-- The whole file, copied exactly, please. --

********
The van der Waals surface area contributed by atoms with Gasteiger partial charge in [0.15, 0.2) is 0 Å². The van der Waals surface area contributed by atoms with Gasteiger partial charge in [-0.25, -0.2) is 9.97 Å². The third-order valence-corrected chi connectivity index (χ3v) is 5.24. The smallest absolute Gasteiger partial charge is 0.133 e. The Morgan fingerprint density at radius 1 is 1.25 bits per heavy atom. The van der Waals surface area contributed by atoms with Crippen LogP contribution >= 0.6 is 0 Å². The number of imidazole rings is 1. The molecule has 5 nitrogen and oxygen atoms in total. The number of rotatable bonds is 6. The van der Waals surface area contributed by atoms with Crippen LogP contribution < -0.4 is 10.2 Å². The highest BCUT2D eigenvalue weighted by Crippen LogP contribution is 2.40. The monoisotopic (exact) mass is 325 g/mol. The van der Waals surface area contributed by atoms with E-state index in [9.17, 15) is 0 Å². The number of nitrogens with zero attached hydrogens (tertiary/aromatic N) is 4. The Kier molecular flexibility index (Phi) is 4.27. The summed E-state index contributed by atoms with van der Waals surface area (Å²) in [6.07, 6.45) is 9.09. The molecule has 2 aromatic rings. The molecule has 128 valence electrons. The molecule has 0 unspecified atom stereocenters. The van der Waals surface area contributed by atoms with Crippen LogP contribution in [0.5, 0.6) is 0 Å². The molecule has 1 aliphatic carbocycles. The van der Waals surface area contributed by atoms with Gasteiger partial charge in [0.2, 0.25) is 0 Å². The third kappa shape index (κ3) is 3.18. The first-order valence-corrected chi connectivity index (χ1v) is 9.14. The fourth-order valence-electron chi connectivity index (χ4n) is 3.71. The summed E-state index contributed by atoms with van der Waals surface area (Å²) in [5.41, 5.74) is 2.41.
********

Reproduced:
The van der Waals surface area contributed by atoms with Gasteiger partial charge in [0.15, 0.2) is 0 Å². The van der Waals surface area contributed by atoms with Gasteiger partial charge in [-0.25, -0.2) is 9.97 Å². The third-order valence-corrected chi connectivity index (χ3v) is 5.24. The smallest absolute Gasteiger partial charge is 0.133 e. The Morgan fingerprint density at radius 1 is 1.25 bits per heavy atom. The van der Waals surface area contributed by atoms with Crippen LogP contribution >= 0.6 is 0 Å². The number of imidazole rings is 1. The molecule has 5 nitrogen and oxygen atoms in total. The number of rotatable bonds is 6. The van der Waals surface area contributed by atoms with Crippen LogP contribution < -0.4 is 10.2 Å². The highest BCUT2D eigenvalue weighted by Crippen LogP contribution is 2.40. The monoisotopic (exact) mass is 325 g/mol. The van der Waals surface area contributed by atoms with E-state index in [9.17, 15) is 0 Å². The number of nitrogens with zero attached hydrogens (tertiary/aromatic N) is 4. The Kier molecular flexibility index (Phi) is 4.27. The summed E-state index contributed by atoms with van der Waals surface area (Å²) in [6.07, 6.45) is 9.09. The molecule has 2 aromatic rings. The molecule has 128 valence electrons. The molecule has 0 unspecified atom stereocenters. The van der Waals surface area contributed by atoms with Crippen LogP contribution in [0.5, 0.6) is 0 Å². The molecule has 1 aliphatic carbocycles. The van der Waals surface area contributed by atoms with Gasteiger partial charge in [0.2, 0.25) is 0 Å². The third kappa shape index (κ3) is 3.18. The first-order valence-corrected chi connectivity index (χ1v) is 9.14. The fourth-order valence-electron chi connectivity index (χ4n) is 3.71. The summed E-state index contributed by atoms with van der Waals surface area (Å²) in [5.41, 5.74) is 2.41.